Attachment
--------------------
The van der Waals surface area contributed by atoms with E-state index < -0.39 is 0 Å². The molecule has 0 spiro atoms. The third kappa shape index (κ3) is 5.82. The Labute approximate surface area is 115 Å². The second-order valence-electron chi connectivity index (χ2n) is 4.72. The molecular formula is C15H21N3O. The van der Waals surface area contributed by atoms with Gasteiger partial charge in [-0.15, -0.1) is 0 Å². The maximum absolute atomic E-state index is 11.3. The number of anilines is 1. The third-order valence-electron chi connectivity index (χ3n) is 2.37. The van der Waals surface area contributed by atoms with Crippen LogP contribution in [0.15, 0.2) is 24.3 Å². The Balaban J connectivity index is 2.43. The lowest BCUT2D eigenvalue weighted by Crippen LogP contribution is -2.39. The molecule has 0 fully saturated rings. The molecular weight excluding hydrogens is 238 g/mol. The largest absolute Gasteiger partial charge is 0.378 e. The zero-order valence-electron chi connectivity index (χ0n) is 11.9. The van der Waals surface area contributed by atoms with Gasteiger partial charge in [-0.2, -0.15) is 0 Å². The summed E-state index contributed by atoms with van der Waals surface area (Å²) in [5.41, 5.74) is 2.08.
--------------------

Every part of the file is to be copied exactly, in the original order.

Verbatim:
The van der Waals surface area contributed by atoms with E-state index < -0.39 is 0 Å². The molecule has 0 spiro atoms. The third kappa shape index (κ3) is 5.82. The Labute approximate surface area is 115 Å². The second-order valence-electron chi connectivity index (χ2n) is 4.72. The molecular formula is C15H21N3O. The van der Waals surface area contributed by atoms with Gasteiger partial charge in [-0.15, -0.1) is 0 Å². The maximum absolute atomic E-state index is 11.3. The number of anilines is 1. The third-order valence-electron chi connectivity index (χ3n) is 2.37. The van der Waals surface area contributed by atoms with Crippen LogP contribution in [0.15, 0.2) is 24.3 Å². The Balaban J connectivity index is 2.43. The lowest BCUT2D eigenvalue weighted by Crippen LogP contribution is -2.39. The molecule has 0 fully saturated rings. The molecular weight excluding hydrogens is 238 g/mol. The largest absolute Gasteiger partial charge is 0.378 e. The zero-order valence-electron chi connectivity index (χ0n) is 11.9. The van der Waals surface area contributed by atoms with Gasteiger partial charge in [-0.2, -0.15) is 0 Å². The summed E-state index contributed by atoms with van der Waals surface area (Å²) in [5.41, 5.74) is 2.08.